The opening musical arrangement ran like an ad for the Democrats. They managed to work in climate change, racism, and virtually every other Democrat talking point into the musical. Then, throughout the night virtually every presenter and award winner made either an Anti-Trump diatribe, or some sort of social justice commentary. In a hilarious irony that even Colbert noticed, the biggest celebrity in the world was’t even there: The President. This morning it was confirmed as I expected that these Emmys pulled in some of the lowest ratings they’ve ever done. I guess regular people being lectured by a room full of rich celebrities isn’t something that’s appealing to the average person. There’s a delicious irony in the fact that Trump is a bigger celebrity than any of them.
You see, we are in uncharted territory right now. In days gone by, before the advent of social media, if a celebrity had something to say, you might hear about it once a month in a magazine, newspaper, or TV interview. They always had a big platform being famous, but only recently have they been able to really get their messages out there in a massive way. The people collected in that room last night collectively have Twitter feeds that literally number in the millions, if not billions, combined. Now, if Hollywood stars want to perpetuate a message, they can do so very easily to millions of people in one shot. You now generally know going into a movie or TV show the politics of the people involved.
When I was growing up, I loved several celebrities like Arnold and Stallone. I loved the fact that regardless of what was going on in my life I could sit in front of a Stallone movie and escape reality for a couple of hours. My perception of Arnold and Stallone wasn’t influenced by any sort of politics, so I was able to escape for a bit from reality. Now, a significant portion of the country reviles celebrity, because they’ve taken that escape away. For the average person, who just goes to work and wants to care for their family, they had tv, movies, and sports as an escape and relaxation time after a hard week of actual work. As we’ve seen, even football has become political, so now there’s no escape. Everything is political now, and even watching SportsCenter to get scores has become some sort of social justice lecture constantly. Celebrities and athletes only existed as a mechanism to entertain the average working person, and now that escape is shattered, as they’ve made their hatred for the average person obvious.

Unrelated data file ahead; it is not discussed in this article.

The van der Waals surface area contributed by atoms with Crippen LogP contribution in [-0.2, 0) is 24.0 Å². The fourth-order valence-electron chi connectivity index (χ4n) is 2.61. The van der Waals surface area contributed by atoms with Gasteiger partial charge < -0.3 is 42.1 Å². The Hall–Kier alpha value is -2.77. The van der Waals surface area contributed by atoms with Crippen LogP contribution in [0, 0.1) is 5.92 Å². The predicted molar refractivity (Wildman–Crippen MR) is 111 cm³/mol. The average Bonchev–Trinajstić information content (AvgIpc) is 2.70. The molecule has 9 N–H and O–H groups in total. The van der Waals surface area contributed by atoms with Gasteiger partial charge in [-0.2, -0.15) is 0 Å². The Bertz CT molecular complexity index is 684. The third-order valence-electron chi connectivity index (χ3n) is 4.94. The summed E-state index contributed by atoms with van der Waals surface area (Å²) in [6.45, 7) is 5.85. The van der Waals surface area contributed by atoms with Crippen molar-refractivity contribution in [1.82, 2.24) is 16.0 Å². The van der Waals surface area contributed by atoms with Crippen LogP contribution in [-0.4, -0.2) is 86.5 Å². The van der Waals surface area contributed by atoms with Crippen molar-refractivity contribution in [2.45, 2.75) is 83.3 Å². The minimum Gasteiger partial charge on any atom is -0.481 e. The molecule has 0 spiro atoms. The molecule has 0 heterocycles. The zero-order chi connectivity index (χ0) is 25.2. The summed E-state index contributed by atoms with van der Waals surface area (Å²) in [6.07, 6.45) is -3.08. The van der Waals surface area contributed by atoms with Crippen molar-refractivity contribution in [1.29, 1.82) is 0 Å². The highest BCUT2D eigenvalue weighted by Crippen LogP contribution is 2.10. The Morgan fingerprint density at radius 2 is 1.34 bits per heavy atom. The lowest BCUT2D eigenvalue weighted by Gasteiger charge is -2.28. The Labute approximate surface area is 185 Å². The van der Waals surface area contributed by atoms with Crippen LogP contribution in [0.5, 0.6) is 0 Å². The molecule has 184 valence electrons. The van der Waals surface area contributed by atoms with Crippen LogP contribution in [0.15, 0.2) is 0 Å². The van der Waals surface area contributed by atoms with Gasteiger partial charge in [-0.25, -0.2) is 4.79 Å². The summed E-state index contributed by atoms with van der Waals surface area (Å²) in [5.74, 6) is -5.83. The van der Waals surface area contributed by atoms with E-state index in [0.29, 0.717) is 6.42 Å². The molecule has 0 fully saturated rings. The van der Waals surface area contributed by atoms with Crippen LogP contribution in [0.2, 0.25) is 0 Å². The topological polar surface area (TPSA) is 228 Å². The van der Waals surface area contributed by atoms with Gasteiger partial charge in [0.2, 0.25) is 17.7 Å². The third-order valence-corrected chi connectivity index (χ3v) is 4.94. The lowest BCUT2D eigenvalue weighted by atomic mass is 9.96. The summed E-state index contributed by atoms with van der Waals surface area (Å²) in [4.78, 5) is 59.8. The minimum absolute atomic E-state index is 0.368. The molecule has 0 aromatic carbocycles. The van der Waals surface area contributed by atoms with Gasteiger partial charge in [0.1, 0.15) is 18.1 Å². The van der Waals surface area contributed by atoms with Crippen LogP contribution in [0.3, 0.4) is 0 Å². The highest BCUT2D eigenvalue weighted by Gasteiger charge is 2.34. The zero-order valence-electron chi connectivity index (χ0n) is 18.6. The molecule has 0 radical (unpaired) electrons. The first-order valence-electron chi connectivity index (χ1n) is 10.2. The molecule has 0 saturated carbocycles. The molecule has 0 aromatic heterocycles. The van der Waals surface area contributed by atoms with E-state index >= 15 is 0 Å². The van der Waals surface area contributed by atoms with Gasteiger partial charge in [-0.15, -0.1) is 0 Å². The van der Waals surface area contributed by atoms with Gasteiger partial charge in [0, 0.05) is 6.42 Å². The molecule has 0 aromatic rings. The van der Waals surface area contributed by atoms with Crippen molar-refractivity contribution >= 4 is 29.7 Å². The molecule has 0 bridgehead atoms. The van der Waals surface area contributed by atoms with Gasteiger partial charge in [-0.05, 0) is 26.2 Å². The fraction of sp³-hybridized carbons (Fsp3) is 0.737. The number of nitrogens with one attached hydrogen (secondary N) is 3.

What we have now are a bunch of celebrities living in their own fantasy land. These are people who no longer have to worry about the economy, schools, jobs, taxes, or national security. They live in multiple story mansions with security guards and walls, and shower us peons with their virtue signaling about how awesome the world would be if only we were as good of a person as they are. You see, when you don’t need to worry about anything that concerns regular people, all you have left is climate change and social justice. When was the last time you saw a celebrity concerned about jobs in their hometown? Or finding a good school for their child? You don’t, but you do hear about how racist we all are. How we have held back so much progress and care nothing for equality, and the election of Donald Trump proves how we are all a bunch of White Supremacists.
Last night, Donald Glover deservedly won two of the most prestigious awards the Emmys have to offer: Lead Actor and Outstanding Director. He took this opportunity to tell us how oppressed black people are under Donald Trump. Setting aside the fact that black people won several of the top tier accolades, and that we just came off of a black president, I was unaware that there’s new oppression of black people that only started since January the 20th. Then we had the Winner of Best Show, which was the Handmaids Tale, a supposed commentary on authoritarian regimes, which we are quickly reminded we are currently living under. Again, I was unaware that Donald Trump is currently forcing breeding programs and rolling back rights for women. In addition, Elizabeth Moss is a scientologist, which is one of the most authoritarian ideologies out there.
To most celebrities, we hate you. Not because you have a differing opinion, but because you destroyed our escape, then afterwards, insulted us all right to our faces. By all means though, please keep it up.
Meanwhile, we will keep winning elections and tuning you out.
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Steve is the author of Forging the Iron Mind, and is the founder and CEO of Americana Prime.